Cover with butter icing and grate bitter chocolate over the top, or sprinkle with cocoanut.
Cream two tablespoonfuls of butter until v.ery light. Sift icing sugar into it and when it becomes too stiff, add a little cream and more sugar. Make a nice consistency to spread. Flavor with vanilla, or other flavorings when preferred. For chocolate icing, add melted chocolate and the necessary sugar.
Filled Sunshine Cakes
Sunshine cake has always been a favorite member of the Sponge family; it
calls for eggs in generous quantity, but has no butter in it, and is so good anyway, as to justify itself quite fully.
5 Egg yolks
1 Cupful of fine sugar
7 Egg whites
1 Teaspoonful of vanilla y Teaspoonful of cream of
Ys Cupful of pastry flour Pinch of salt
Beat the egg yolks until thick and lemon-colored, and into them beat half of the sugar, using your rotary beater. Be sure to wash it well before beating whites with it.
Beat the egg whites very stiff in another bowl, adding the cream of tartar to-them. This is another little trick of the experienced cake-maker, for the cream of tartar serves to strengthen the fragile egg-white cell walls, thus giving added firmness to the mixture. Into this stiff white mixture gradually sift and fold the second half of the sugar.
Mix the salt well with the flour and sift four or five times to make very light.
Into the egg yolk mixture fold alternately small additions of the egg white mixture and the flour. Use a spatula or egg whisk and work very lightly, with an upward-and-over motion and just a3 little manipulation as will blend the ingredients. Turn into a flat pan—ungreased, if you have one which has never been greased; otherwise butter and flour it lightly. Bake in a slow oven, 320 deg. Fahr., for probably about forty-five minutes. When the cake is baked, invert it over a cooling rack—it may loosen itself from the pan as it cools and settle down upon the rack; if it does not do so, loosen it gently with your spatula.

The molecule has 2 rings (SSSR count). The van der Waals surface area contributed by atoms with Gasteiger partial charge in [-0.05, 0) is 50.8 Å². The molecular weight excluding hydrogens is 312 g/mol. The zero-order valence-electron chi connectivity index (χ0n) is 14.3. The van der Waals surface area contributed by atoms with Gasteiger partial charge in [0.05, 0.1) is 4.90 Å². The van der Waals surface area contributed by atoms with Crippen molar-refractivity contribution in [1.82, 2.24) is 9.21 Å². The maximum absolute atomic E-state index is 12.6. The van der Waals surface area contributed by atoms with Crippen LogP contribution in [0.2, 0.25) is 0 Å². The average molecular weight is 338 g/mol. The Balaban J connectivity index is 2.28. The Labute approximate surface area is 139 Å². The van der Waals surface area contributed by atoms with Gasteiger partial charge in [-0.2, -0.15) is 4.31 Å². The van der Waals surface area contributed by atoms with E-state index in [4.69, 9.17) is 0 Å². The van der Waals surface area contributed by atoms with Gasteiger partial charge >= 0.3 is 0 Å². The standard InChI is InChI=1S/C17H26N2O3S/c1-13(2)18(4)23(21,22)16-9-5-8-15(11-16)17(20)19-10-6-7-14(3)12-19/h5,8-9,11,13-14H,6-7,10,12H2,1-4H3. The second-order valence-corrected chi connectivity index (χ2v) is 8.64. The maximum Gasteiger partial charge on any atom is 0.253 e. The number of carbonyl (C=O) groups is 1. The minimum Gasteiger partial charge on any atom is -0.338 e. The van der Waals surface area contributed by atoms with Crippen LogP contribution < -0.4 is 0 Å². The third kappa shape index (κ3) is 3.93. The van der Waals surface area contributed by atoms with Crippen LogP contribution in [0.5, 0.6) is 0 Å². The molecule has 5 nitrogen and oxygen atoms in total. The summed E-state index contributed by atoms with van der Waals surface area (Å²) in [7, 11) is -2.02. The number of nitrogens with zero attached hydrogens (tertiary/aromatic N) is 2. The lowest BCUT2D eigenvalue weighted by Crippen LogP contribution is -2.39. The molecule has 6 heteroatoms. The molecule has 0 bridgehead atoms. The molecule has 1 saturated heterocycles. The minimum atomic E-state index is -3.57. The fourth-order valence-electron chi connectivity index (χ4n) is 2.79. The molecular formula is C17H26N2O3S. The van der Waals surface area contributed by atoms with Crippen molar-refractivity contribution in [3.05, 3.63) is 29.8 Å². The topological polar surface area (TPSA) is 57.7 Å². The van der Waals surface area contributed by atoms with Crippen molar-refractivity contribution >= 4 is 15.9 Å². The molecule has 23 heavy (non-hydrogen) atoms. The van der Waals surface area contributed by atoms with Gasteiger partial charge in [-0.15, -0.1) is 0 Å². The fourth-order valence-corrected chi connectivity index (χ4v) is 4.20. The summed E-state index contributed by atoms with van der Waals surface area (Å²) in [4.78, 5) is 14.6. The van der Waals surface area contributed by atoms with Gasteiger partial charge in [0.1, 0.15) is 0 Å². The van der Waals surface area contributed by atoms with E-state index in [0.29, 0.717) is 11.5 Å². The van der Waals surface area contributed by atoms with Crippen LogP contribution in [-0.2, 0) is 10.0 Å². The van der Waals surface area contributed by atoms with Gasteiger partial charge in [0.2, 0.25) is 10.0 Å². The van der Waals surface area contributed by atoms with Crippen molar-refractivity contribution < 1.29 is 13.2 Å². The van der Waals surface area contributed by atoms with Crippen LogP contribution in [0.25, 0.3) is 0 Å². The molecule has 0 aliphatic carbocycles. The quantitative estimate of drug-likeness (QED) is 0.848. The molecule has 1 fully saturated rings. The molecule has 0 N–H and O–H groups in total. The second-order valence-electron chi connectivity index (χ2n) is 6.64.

For filling, the cake works best if it is one and a half to two inches deep. Cut it in squares about one-and-a-half inches each way; cut a deep wedge from the top of each square, being careful to leave sufficient uncut depth at the bottom. Into each cavity drop some very soft butter icing made as above, but thinned with rich cream or, for a very good effect, whipped cream; flavor it with a little mocha or maple or any other preferred flavoring. Cut off part of the wedge you removed from each cake and replace the top of it as a cover for the filling. Cover the top of the cake with the icing and sprinkle a border of finely ground nutmeats, cocoanut or chocolate shot, around the edge of each cake.
These little cakes sound rather fussy to make, but they are especially good and so worth the time they take.
Fruited Chocolate Wafers
2 Squares of chocolate
1 Cupful of shortening
y¿ Cupful of sugar
y Cupful of milk
1 Teaspoonful of vanilla
3 Cupfuls of flour
y2 Teaspoonful of salt 3 3^2 Teaspoonfuls of baking powder
y Cupful of glacé cherries, red and green
y¿ Cupful of blanched almonds
Melt the chocolate over hot, but not boiling water; add the shortening and work until well blended. Add the sugar and mix well. Beat the eggs slightly, and add them, also milk and vanilla. Mix and sift together the flour, salt and baking powder, adding gradually to the mixture. Add the cut-up cherries and the blanched almonds. When thoroughly blended, form in a compact roll about three inches in diameter, or pack into a loaf pan. Put in refrigerator or cold place and chill thoroughly; or chill the dough well and then roll out a small portion at a time, shaping with cutters. If the “ice-box method” is followed, cut the chilled roll in very thin slices with a very sharp knife.
Bake about ten minutes in a moderate oven, 350 deg. Fahr.